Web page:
When the athletes are checked in at the registration table, they will be measured for their oxygen saturation levels in their body with an oxymetre just as a baseline before their dive. They can then warm up before their dive.
Stefan also reassured the new freedivers that there will be safety divers in the water to watch out for any competitors who need help. He also gave pointers on when to move to each warmup buoy as their top time approaches.
The safety diver will give freedivers their dive computer, the official watch, which be worn on the wrist that has no lanyard. There will have no alarms set on them. The freedivers will be told when they are allowed to move to the official line. Stefan advised the freedivers that the judges will let the contestants know when they can get closer to the official line. Those who want a 10 minute preparation to start their breathing preparations should at the buoys as once you approach the official line, there would be at most a four to four and half minute horizon to the start of their dive.
When freedivers come to the official line, they are to clip in their lanyard. Then the officials will give a countdown, 2 minutes, 1 minute, 5,4,3,2,1. When freedivers are instructed to start, they will have 30 secs to take their final breath and then dive. The dive starts once your airways are submerged so freedivers are cautioned not to accidentally resurface out of the water once their airways are submerged.
The rope is set to the diver’s announced performance. On the way down, freedivers can slide their hand across the rope, they can make a ring with their finger around the rope, that’s fine too. However, Stefan cautioned that they are not allowed to twist the carabina of the lanyard to manipulate it to slow their dive.
Stefan cautioned that freedivers are only allowed one turn in their dive. Freedivers are not allowed to turn to equalize then dive down again to continue their dive. Once they turn, they have to start ascending. Freedivers are also not allowed to stay at any depths for more than five seconds.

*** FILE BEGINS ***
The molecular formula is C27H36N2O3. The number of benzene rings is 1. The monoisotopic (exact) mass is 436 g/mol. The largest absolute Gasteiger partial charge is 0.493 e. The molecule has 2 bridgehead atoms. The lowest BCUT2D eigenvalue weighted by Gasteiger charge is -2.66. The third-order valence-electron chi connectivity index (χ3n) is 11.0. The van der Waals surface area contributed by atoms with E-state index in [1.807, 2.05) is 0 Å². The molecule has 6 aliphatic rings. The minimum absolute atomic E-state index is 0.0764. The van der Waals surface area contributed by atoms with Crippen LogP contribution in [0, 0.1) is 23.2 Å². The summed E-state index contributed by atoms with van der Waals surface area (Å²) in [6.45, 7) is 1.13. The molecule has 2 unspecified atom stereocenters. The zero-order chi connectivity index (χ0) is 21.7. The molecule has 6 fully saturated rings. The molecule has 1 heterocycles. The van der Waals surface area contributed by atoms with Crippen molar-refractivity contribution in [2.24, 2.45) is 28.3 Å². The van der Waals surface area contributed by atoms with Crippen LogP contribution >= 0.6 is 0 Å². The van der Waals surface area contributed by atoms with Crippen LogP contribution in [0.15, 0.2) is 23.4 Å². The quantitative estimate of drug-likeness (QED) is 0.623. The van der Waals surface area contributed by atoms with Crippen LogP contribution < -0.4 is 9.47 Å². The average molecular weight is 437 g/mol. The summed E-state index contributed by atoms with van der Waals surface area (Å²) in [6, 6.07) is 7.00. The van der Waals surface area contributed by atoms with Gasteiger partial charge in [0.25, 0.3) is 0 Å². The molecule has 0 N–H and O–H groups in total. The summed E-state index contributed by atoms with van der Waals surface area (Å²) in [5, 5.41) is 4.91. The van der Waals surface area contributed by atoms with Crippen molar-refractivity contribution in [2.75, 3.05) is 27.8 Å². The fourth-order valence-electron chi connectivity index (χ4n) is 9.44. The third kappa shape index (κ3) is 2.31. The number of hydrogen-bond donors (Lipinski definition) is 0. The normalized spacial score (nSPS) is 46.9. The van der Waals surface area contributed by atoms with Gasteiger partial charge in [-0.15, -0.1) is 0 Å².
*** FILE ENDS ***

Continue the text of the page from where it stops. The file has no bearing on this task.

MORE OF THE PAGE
Stefan also gave tips on what to do when divers reach the white bottom plate at their announced depth – the two-metre brace zone demarcated by the “candy cane” stripe on the official line and a tennis ball located one metre before the bottom plate. The tennis ball is there to stop the freedivers’ lanyard so they will not crash into the bottom plate. Freedivers were instructed to get to the tennis ball and reach down for one velcro tag. If they are doing constant weight, its alright to keep the tag in their hand. They can also put it into hood or stick it into their jacket.
Safety divers on underwater scooters will also be stationed at half of the freedivers announced depth to provide any safety assistance if necessary. If you have any trouble, just reach out and open your palm as a signal that you are in need of rescue.
After going through the rest of the pointers needed to complete their dive, Stefan also gave a breakdown on the white/yellow/red cards shown by judges in the competition. A white card means a good performance without any penalties, a yellow card is a good performance with penalties and a red card is for disqualifications. The contestants were also briefed on surface protocol – which is a series of actions freedivers are required to perform following any competition dive, swim or static. The diver must remove all face equipment, give an okay signal and say “I’m okay” in English within 15 seconds of their airway breaking the surface. Failure to do so results in a disqualification.
After a short question and answer session, everyone was gathered for a group photo on the beach as the entire contingent looked forward to the official competition on May 18 and 19, 2019.